Moody’s Downgrades Obama Administration
Moody’s Downgrades Obama Administration
By Duke Camel and Michael J. Monroe – Jun 22, 2012
Moody’s Government Ratings Service downgraded the Obama Administration to “junk” status with the post-Fast & Furious revelation that actual U.S. government fiscal liabilities are not merely the $50,100 for each man, woman, and child in America, but may be far higher–and worse–than acknowledged.
The most recent estimate for the difference between the net present value of federal government liabilities and the net present value of future federal revenues is $200 trillion, nearly 13 times the debt as stated by the US Treasury. Notice that these figures, too, are incomplete, since they omit the unfunded liabilities of state and local governments, which are estimated to be around $38 trillion.
While foreign and domestic financial markets reacted with alarm, the Administration shrugged the assessment off. White House spokesman Jay Carney said, “We disagree with the Moody’s assessment. The Fed has a plan to deflate the value of this contingent liability to get it to a manageable level. That, in conjunction with the President’s pending Executive Order to increase tax rates for millionaires and billionaires earning over $250,000 per household, means there’s really nothing to worry about. However, the do-nothing Congress has refused to support the President’s plan for increased borrowing for more public sector and green jobs which we know from economic experts, will more than pay for themselves.”
Enrique Van Gogh, lead ECB economist and former monetary adviser to French President Francois Mitterrand said, “While this situation in America is regrettable, we’re in no position to offer a bailout of either money or leadership. Really, our political leaders are far beyond tapped out… actually, I think we’re really all in way over our heads. Could the U.S. ask China to borrow some money? And some leadership?” Substituting Chinese control for U.S. sovereignty is a well-worn suggestion advocated by unpopular New York Times writer Thomas Friedman and one other.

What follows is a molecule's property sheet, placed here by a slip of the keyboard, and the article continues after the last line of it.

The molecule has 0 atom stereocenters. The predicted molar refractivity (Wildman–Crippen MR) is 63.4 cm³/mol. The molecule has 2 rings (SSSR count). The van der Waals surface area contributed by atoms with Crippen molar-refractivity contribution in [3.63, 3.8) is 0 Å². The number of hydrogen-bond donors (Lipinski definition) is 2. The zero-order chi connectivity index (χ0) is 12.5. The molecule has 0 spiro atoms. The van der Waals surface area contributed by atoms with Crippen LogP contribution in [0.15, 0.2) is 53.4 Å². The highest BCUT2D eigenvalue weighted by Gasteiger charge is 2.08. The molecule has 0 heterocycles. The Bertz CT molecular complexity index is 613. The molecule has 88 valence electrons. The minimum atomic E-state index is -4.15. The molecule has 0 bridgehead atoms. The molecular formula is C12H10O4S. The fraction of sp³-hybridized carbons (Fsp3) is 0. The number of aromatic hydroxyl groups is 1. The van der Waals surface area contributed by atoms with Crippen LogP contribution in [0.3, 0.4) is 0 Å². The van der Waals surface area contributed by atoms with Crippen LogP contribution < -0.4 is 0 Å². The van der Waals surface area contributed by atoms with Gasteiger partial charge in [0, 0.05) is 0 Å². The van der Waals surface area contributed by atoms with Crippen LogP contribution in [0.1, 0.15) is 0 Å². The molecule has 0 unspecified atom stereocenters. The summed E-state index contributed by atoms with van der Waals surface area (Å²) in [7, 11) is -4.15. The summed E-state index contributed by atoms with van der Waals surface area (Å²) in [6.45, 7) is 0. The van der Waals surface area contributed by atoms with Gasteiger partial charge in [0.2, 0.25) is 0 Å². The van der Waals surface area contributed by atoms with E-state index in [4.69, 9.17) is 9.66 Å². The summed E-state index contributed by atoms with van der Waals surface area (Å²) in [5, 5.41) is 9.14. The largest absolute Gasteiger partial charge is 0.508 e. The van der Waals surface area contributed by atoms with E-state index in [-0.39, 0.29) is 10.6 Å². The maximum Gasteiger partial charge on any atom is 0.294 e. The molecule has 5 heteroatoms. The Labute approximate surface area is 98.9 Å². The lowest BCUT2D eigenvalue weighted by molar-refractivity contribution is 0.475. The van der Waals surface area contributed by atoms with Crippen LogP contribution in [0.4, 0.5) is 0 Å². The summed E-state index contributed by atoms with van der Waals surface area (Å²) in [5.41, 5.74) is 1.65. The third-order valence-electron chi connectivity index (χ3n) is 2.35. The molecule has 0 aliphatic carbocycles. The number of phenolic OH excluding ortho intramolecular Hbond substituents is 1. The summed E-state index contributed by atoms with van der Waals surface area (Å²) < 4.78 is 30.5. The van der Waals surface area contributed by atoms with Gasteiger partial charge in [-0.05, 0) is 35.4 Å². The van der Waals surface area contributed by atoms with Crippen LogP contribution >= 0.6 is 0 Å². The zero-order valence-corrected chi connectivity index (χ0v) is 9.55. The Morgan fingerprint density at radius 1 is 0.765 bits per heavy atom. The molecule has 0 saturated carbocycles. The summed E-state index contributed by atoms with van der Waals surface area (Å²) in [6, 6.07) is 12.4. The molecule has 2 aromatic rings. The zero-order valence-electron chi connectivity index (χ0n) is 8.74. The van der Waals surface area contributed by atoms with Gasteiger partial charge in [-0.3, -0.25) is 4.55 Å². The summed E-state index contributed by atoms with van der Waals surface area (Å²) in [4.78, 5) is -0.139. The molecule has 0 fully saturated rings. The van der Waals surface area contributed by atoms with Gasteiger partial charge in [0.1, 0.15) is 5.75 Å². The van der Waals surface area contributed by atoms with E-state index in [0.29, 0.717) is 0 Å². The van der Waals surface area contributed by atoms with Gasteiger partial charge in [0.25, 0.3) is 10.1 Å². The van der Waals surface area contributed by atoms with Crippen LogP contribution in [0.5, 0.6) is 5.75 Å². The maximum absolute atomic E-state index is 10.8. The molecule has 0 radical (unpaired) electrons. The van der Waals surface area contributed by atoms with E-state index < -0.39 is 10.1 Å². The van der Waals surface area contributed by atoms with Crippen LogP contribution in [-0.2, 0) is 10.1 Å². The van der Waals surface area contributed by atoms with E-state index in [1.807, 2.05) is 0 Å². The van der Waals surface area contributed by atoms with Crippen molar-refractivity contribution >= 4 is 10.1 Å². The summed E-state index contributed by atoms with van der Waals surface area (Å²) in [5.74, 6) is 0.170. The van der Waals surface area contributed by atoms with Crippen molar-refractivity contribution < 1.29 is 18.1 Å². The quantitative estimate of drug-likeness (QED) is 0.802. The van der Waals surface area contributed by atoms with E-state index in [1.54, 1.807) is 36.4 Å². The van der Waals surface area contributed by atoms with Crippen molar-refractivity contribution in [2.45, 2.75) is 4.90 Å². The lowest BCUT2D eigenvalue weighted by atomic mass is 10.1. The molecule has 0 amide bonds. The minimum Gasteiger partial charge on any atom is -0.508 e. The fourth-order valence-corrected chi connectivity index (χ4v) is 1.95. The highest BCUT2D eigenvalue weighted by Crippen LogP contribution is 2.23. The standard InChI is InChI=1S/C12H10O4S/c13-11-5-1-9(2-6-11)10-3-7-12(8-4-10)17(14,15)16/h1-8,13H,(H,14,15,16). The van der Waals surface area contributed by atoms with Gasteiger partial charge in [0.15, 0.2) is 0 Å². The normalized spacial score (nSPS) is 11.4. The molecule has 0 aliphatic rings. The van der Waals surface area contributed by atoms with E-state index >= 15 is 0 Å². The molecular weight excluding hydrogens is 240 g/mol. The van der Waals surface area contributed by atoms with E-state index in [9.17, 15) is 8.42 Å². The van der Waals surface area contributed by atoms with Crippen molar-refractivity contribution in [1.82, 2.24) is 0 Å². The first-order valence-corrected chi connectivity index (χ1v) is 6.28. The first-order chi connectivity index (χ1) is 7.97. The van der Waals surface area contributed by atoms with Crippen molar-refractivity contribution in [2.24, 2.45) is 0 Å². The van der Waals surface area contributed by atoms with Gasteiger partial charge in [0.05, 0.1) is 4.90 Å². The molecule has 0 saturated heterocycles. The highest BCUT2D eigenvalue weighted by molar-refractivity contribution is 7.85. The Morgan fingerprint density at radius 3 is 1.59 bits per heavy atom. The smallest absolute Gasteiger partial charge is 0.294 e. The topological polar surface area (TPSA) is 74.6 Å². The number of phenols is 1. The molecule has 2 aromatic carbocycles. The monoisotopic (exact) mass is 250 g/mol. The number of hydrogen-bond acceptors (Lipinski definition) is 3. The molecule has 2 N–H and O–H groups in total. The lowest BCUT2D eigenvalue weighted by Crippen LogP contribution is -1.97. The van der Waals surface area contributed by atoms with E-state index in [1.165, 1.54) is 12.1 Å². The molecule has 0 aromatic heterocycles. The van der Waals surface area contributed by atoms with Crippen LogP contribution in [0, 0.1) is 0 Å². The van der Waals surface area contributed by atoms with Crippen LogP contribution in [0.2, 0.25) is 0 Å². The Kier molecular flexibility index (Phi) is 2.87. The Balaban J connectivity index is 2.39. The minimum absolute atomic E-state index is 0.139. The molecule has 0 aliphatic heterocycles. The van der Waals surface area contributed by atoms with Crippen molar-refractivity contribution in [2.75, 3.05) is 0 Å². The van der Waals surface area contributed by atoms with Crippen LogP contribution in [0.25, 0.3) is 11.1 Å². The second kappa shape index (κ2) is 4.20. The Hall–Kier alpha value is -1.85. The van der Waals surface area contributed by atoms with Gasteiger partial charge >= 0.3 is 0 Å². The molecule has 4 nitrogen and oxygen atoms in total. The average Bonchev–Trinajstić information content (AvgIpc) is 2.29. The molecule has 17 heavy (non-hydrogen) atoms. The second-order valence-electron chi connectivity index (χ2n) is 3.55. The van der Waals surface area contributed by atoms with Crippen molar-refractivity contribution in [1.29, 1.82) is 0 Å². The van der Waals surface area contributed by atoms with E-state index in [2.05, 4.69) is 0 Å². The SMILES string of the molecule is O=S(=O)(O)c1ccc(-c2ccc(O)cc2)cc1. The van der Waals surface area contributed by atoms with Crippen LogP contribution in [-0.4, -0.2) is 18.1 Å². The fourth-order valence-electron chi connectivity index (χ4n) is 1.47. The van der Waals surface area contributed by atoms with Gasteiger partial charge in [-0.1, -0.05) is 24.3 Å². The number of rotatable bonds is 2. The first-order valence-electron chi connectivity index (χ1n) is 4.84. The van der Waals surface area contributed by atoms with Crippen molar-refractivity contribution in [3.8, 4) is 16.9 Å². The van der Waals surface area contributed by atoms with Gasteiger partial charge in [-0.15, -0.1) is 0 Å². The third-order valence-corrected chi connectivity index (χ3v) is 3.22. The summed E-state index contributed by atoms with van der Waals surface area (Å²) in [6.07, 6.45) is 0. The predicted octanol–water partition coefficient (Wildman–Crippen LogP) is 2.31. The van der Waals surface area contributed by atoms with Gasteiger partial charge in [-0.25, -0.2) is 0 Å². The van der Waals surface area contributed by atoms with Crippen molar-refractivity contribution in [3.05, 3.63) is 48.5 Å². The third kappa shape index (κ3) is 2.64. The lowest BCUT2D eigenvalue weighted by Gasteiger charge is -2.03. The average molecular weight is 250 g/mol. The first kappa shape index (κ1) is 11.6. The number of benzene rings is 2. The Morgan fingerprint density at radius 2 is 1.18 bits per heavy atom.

Shares of the nine massive federal programs affected by yesterday’s action, Social Security, Medicare, Medicaid, Food Stamps, Fannie Mae, Freddie Mac, Government Motors, The Affordable Care Act Holding Company, and Broken States America all collapsed to the lowest monetary and leadership valuations in more than seventy years, according to data compiled by Bloomberg.
“The ratings agencies like Moody’s are looking for a raison d’etre in the face of our self-evident leadership failure,” said David Zippo, chief market strategist at The Jeffersons & Co. in an interview on Michael Bloomberg Television’s I’ll Tell You What’s Good For You. “But I don’t think the ratings are that big a concern unless you work in the private sector and support the government.”
“The country is worse today than just three years ago,” echoed David Cassidy, an analyst with BFD Capital Markets, adding the Administration has long papered over the concerns raised by Moody’s. “Yes, the government rating is lower, but is Uncle Sugar going to have to pay an extra 50 basis points? They’ll either just take or make more money, so I don’t think so.”
The leadership downgrades reflect risks that that many voters have recognized for years, other investors said. “Moody’s is not going to detect some fundamental problem like spending more than you make for decades on end and then warn the public,” said Ken Fisher-King, chief executive officer and founder of Redbarn, California-based Fisher-King Investments. “Whether it’s a stock or a bond or a government, the free market already decided. Moody’s just tries to validate what they think voters are going to do.”
The reductions by Moody’s are “a mea culpa dating back to the 2008 elections,” said James Joyce, a government analyst in Chicago at Mourningstar. “Leadership has gotten so much worse in the last few years in terms of every stinking thing, yet their ratings never moved, except in the 2010 elections. What does that tell you? That the Administration’s ratings were wrong long before this.”
(Philup Nubia and Zerxes Jones-Smith from Bloomberg’s Mumbai Information, Research, and Translation Service enclave contributed to this article.)